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If you have kidney disease and require dialysis, the dialysis provider will need access to your blood vessels. During dialysis, blood leaves the body through a blood vessel, moves through a dialysis machine (artificial kidney) to filter out fluid and toxins, then goes back into the body.
To create access to a blood vessel, you will need a dialysis fistula or graft procedure.
To create a dialysis fistula, a vascular surgeon connects an artery to a vein (generally in the arm). The fistula causes the vein to grow larger and stronger so that it can be easily accessed during dialysis.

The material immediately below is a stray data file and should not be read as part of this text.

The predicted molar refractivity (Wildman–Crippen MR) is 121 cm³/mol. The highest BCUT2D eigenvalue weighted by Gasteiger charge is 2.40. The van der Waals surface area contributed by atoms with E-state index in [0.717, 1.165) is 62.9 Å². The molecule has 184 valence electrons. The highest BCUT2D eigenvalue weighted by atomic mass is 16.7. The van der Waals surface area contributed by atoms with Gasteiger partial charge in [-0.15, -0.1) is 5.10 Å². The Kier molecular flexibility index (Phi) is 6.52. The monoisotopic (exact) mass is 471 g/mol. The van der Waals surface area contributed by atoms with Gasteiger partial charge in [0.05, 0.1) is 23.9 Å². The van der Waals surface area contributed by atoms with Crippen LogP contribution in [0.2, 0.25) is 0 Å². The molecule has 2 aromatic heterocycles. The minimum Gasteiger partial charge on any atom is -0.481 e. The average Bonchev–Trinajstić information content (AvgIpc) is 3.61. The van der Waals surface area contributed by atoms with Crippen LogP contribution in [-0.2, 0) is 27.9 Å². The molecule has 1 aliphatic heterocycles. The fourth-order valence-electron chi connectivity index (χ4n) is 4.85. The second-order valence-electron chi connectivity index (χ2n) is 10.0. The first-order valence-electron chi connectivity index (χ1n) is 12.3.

Learn more about this procedure at the Norton Audubon Hospital Vascular Access Center.
To create a dialysis graft, a vascular surgeon uses a synthetic (manmade) tube to connect an artery to a vein. The graft is placed under the skin and becomes an artificial vein that is used during dialysis.
If a dialysis fistula or graft stops working, you may need a procedure called a thrombectomy, or access revision. When a fistula or graft stops working, it’s usually due to a blood clot. A thrombectomy is a procedure to remove the clot.
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